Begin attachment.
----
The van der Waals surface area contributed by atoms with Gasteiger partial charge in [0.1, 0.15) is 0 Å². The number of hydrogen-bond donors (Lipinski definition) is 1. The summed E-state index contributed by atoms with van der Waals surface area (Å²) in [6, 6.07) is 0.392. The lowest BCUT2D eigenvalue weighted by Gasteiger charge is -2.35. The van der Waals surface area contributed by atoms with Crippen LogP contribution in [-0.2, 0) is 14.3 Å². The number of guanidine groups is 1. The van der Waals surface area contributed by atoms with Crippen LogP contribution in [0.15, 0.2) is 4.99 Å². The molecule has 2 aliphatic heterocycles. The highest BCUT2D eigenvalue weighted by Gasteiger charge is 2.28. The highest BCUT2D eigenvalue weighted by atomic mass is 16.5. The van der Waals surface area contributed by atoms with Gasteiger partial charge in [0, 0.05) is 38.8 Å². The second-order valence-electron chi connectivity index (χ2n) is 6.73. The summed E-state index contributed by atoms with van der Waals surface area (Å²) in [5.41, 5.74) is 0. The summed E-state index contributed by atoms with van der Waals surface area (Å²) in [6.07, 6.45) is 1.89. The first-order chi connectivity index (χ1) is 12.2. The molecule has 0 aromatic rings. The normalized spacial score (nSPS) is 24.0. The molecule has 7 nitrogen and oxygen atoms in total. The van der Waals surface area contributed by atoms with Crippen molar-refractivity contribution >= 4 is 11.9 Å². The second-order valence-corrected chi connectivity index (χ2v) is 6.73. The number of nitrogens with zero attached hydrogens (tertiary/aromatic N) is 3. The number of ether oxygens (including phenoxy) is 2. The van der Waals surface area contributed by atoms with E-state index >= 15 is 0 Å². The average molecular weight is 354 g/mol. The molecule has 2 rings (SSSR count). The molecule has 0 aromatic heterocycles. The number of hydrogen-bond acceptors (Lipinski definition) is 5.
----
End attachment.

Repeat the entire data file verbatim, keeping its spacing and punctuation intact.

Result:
The van der Waals surface area contributed by atoms with Gasteiger partial charge in [0.1, 0.15) is 0 Å². The number of hydrogen-bond donors (Lipinski definition) is 1. The summed E-state index contributed by atoms with van der Waals surface area (Å²) in [6, 6.07) is 0.392. The lowest BCUT2D eigenvalue weighted by Gasteiger charge is -2.35. The van der Waals surface area contributed by atoms with Crippen LogP contribution in [-0.2, 0) is 14.3 Å². The number of guanidine groups is 1. The van der Waals surface area contributed by atoms with Crippen LogP contribution in [0.15, 0.2) is 4.99 Å². The molecule has 2 aliphatic heterocycles. The highest BCUT2D eigenvalue weighted by Gasteiger charge is 2.28. The highest BCUT2D eigenvalue weighted by atomic mass is 16.5. The van der Waals surface area contributed by atoms with Gasteiger partial charge in [0, 0.05) is 38.8 Å². The second-order valence-electron chi connectivity index (χ2n) is 6.73. The summed E-state index contributed by atoms with van der Waals surface area (Å²) in [5.41, 5.74) is 0. The summed E-state index contributed by atoms with van der Waals surface area (Å²) in [6.07, 6.45) is 1.89. The first-order chi connectivity index (χ1) is 12.2. The molecule has 0 aromatic rings. The normalized spacial score (nSPS) is 24.0. The molecule has 7 nitrogen and oxygen atoms in total. The van der Waals surface area contributed by atoms with Crippen molar-refractivity contribution >= 4 is 11.9 Å². The second-order valence-corrected chi connectivity index (χ2v) is 6.73. The number of nitrogens with zero attached hydrogens (tertiary/aromatic N) is 3. The number of ether oxygens (including phenoxy) is 2. The van der Waals surface area contributed by atoms with E-state index >= 15 is 0 Å². The average molecular weight is 354 g/mol. The molecule has 2 rings (SSSR count). The molecule has 0 aromatic heterocycles. The number of hydrogen-bond acceptors (Lipinski definition) is 5.